Yesterday I went to see Ólafur Arnalds for a third time, which is beginning to creep towards the most-seen band total set by my current record holder 65daysofstatic. It was an enjoyable, moving evening of neo-classical music for the piano and strings which left me severely tempted by the additional date in July that Ólafur is performing.
It has been a little while since I saw Ólafur, possibly 2008, and I’ve not been as thrilled by his recent work as I was by the earlier albums. The gig, at the Tabernacle in London, turned out to have a very solid set list covering materials from all releases, even Dyad 1909 and Found Songs.
The Tabernacle itself was quite big compared to a lot of the venues I’m used to and is a well-converted church. The layout was a little unusual with small shops and even a reception where you had to get your hand stamped! The actual venue for the gig itself was also excellent with good sound and plenty of seats. A little bit of a negative was that the curfew for live music, even on a weekday, appeared to be 10 O’Clock. That’s some seriously impressive campaigning done by local residents! This didn’t affect the gig too much, although Ólafur was a little disgruntled at having to cut one song from the set list. Wanting to play to 10:10 doesn’t strike me as excessive and I appreciate that the venue doesn’t create the rules.. still: a word of warning.
A video from the actual performance. Thanks strider911!
The performance was brilliant. Ólafur’s show has got a little more impressive since I last saw him at a small dive (although no local residents making a fuss about noise) in Coventry. Flurescent lights surrounded the stage and blinked in time to some of the more glitchy electronic moments in songs such as Fok. The projector had the usual bird theme that Ólafur has employed for a while going on and it’s good to have a little bit of visual abstraction since a piano/string quartet combination is never huge on visual dynamics. It’s good to see that the personal touch has remained with little chats between setlists discussing the background to some songs. Too many artists who create quiet music tend to not engage with the audience at all and that’s a shame. There were also some of the trademark slipups as Ólafur accidently selected some demo tracks on the keyboard to play to us, which amused me as it reminded me of when he accidently started playing his itunes list from the tour bus to us last time.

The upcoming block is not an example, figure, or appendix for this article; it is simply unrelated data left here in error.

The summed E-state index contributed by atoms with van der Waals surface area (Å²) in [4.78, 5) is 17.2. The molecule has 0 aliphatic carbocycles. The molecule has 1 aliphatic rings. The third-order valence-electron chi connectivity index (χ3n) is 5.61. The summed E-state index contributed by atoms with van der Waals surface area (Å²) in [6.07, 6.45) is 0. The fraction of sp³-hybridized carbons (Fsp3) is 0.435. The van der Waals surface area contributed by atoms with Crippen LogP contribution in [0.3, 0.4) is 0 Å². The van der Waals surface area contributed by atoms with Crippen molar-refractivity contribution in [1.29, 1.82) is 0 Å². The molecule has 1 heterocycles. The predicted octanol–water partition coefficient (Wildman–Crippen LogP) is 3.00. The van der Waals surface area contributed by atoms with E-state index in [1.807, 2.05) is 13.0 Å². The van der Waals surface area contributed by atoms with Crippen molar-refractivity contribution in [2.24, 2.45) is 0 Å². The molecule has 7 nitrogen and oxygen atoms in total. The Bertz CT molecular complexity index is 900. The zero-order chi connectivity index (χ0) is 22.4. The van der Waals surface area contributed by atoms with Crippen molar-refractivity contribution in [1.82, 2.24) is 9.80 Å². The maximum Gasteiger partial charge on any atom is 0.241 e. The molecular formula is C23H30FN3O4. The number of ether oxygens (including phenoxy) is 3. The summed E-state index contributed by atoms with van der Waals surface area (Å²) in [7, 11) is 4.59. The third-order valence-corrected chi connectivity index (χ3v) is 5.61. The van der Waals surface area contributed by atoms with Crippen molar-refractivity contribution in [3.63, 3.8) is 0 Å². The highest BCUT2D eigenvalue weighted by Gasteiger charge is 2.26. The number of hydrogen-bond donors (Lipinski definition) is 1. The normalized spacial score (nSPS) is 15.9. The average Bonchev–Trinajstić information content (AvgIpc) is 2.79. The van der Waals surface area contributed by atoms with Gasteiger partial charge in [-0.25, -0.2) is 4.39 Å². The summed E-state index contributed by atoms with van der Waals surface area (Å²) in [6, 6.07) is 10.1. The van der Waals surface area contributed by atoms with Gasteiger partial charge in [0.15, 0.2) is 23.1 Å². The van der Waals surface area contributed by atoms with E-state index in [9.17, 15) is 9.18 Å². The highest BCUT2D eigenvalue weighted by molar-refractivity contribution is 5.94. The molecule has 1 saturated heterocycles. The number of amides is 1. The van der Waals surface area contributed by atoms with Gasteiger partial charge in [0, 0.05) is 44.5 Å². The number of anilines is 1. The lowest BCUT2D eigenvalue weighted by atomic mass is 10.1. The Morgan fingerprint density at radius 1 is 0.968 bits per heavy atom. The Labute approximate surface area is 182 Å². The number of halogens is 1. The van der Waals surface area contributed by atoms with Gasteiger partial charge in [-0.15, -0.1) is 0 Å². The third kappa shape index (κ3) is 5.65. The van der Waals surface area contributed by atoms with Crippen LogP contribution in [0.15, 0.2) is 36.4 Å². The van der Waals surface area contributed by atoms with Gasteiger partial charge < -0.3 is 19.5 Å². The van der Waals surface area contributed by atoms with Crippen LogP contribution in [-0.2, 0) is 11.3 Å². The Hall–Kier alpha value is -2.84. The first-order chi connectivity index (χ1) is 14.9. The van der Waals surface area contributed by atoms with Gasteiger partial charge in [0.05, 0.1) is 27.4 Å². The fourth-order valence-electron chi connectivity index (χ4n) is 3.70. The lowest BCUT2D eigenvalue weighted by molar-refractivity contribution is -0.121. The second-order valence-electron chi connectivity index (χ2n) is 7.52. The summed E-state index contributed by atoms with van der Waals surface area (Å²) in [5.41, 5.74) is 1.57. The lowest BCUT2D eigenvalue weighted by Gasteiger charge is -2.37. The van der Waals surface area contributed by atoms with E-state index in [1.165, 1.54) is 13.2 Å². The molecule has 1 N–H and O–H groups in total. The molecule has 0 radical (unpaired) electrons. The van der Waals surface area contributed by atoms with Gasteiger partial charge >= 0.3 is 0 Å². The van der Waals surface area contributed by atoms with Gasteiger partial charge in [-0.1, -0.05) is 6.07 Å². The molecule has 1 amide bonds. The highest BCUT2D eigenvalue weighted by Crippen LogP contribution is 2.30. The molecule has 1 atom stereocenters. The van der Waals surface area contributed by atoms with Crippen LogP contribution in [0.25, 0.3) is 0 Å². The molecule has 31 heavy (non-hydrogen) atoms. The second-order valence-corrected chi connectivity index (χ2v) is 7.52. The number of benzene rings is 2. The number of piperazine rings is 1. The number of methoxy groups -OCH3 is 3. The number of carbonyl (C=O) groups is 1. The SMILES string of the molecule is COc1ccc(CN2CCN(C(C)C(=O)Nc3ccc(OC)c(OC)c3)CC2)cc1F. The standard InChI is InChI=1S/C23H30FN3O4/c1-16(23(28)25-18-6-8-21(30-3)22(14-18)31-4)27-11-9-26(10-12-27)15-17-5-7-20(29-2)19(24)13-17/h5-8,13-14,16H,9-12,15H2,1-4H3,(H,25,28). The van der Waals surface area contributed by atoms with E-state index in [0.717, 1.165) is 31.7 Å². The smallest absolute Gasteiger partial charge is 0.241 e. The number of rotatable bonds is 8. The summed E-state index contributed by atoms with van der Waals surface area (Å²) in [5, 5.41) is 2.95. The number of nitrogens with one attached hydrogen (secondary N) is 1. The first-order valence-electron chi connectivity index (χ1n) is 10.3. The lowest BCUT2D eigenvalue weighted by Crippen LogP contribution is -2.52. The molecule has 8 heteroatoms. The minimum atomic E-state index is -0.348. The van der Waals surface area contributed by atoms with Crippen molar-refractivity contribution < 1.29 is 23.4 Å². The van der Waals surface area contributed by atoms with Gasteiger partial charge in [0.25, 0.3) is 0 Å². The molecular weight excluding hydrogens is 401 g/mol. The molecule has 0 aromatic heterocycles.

The music and the audience were great. A talented performance from all involved. Whilst I’d have preferred a couple more songs from Eulogy that’s really just my personal preference since I find the more recent material a bit too Max Richter-esque. A very enjoyable evening that I hope to repeat soon.